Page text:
Pop Archives

Ray Brown & The Whispers - Pride (1965)

(Johnny Madara - Dave White)
Australia Australia
#1 Sydney #6 Melbourne #2 Brisbane #1 Adelaide #2 Perth

Single on Leedon April 1965. Also released in USA on GNP Crescendo as a B-side to Fool Fool Fool (a separate release in Australia).

Ray Brown & The Whispers were a chart-topping Sydney band that originated in the surf music scene as The Nocturnes. After acquiring Ray Brown as their lead singer, they went on to become one of the most popular Australian bands of the British Invasion era. The focus was on Ray Brown, who became a major star of the late 60s Australian pop scene.

Johnny Farnham’s debut hit Sadie The Cleaning Lady was written by the same writers, with Ray Gilmore.

The Billy J. Kramer album track was apparently the immediate source for Ray Brown’s recording, rather than the more obscure original version by Brent Edwards.

Further reading: Ray Brown history at Milesago.

Disambiguation: 1. This is not Ray Brown, the American jazz bassist (1926-2002). 2. These Whispers are not the American R&B vocal group formed in 1964. 3. For more than 20 other Ray Browns in various fields, see Wikipedia’s disambiguation page.

Billy Thorpe & The Aztecs - Pride (1965)

(Johnny Madara - Dave White)
Australia Australia

On the album Billy Thorpe and the Aztecs. The album also included Devoted To You (originally by The Dennisons and also recorded by Ray Brown & The Whispers), and The Cruel Sea (originally by Billy J. Kramer’s band The Dakotas).

Version alert from Terry Stacey who points out the close similarity between Billy Thorpe’s vocals and those on Ray Brown’s hit version. The two artists shared a manager, John Harrigan, at this time, and both launched their careers from Sydney’s Surf City where Brown followed Thorpe into residency.

Further reading: 1. For more on Billy Thorpe at this site see, for example, his major Australian hit Poison Ivy. 2. Milesago’s Billy Thorpe history.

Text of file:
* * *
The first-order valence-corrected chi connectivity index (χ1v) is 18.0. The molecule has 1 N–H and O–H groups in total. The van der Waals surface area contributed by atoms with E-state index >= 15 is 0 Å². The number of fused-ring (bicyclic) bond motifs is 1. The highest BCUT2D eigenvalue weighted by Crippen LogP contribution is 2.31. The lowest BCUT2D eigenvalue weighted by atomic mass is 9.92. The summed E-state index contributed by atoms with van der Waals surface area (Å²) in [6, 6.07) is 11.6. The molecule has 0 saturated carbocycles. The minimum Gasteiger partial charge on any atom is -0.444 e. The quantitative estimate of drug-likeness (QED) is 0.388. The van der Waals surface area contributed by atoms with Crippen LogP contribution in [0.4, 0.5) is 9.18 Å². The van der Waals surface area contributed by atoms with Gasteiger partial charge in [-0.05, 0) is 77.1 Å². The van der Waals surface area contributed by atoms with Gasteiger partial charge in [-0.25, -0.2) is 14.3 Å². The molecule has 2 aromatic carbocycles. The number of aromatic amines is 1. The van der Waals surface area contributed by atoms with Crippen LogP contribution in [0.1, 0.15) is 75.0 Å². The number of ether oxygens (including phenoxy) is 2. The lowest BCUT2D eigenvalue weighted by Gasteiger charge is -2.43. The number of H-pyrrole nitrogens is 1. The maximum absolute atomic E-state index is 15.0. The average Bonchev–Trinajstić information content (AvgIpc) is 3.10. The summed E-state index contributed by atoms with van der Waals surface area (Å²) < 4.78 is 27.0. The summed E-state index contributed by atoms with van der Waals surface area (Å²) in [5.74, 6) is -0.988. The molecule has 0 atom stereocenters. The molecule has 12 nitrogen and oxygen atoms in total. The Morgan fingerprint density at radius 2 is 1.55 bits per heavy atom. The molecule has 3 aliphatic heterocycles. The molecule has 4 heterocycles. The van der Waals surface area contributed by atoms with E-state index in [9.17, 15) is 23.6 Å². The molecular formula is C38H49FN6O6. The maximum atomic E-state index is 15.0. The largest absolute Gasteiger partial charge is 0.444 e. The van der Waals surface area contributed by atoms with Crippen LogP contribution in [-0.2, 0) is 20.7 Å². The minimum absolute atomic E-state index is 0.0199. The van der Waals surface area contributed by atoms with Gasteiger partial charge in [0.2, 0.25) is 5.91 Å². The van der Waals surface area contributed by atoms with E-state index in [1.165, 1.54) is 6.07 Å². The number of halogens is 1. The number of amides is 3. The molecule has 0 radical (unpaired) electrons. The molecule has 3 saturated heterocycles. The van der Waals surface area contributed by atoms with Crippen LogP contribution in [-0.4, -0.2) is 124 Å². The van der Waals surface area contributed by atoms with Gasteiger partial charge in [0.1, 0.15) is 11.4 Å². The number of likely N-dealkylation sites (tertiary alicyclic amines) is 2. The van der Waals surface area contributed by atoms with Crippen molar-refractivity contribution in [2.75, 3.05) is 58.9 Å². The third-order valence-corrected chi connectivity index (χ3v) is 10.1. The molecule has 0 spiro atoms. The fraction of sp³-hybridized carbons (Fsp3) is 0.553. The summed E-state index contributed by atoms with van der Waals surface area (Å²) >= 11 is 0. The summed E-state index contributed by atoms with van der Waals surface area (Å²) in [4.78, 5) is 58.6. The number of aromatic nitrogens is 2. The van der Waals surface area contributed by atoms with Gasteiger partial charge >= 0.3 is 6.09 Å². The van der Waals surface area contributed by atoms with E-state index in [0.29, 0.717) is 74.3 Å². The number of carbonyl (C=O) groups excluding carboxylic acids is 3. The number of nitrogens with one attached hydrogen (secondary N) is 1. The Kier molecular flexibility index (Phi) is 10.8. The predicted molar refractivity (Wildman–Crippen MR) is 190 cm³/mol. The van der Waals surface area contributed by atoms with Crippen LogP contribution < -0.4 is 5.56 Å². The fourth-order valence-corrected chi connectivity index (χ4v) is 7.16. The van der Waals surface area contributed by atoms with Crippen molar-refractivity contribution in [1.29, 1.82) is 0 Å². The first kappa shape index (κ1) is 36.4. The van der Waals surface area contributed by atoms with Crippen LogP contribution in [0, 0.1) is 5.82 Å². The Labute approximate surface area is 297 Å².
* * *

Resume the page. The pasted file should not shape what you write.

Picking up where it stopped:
The Forerunners - Pride (Is Such A Little Word) (1964)

(Johnny Madara - Dave White)

Record Mirror 6 Jun 64

Single on Solar, June 1964. This small northwest London label released a handful of singles in 1964. (Another from 1969, included at 45cat, may be on a different Solar).

The label was set up by Jeff Smith and Robin Leigh using an address which is now a house in a residential street, as it probably would have been in 1964.

The Forerunners remain obscure, a short-lived beat group (Vernon Joynson).

A new independent record company, Solar Records, has been formed by two young men Jeff Smith and Robin Leigh operating from 102, Geary Road, Dollis Hill, N.W.10. Having discovered and contracted their own artists, they plan a complete pop catalog which will incorporate all the latest music trends. They are also seeking continental and American material.

Cash Box, 6 June 1964

Don Spencer And The LeRoys - Pride Is Such A Little Word (1964)

(Johnny Madara - Dave White)

Single on HMV (UK) May 1964 by Tamworth-born singer, songwriter and actor who built a successful career in England in the early 60s but later returned to Australia and became famous as a children’s entertainer, notably on ABC-TV’s Playschool.

Fireball XL 5, another single by Don Spencer, reached #32 on the UK charts in 1963. It was the theme to a children’s TV series by the Andersons who later made Thunderbirds.

The LeRoys, also known as The Le Roys, were a UK beat band formed in Walthamstow in Greater London. They released records in their own name and with singers Billie Davis, Mike Sarne, John Leyton, Simon Scott, Don Spencer and Billy Boyle on singles that included the band in the artist name.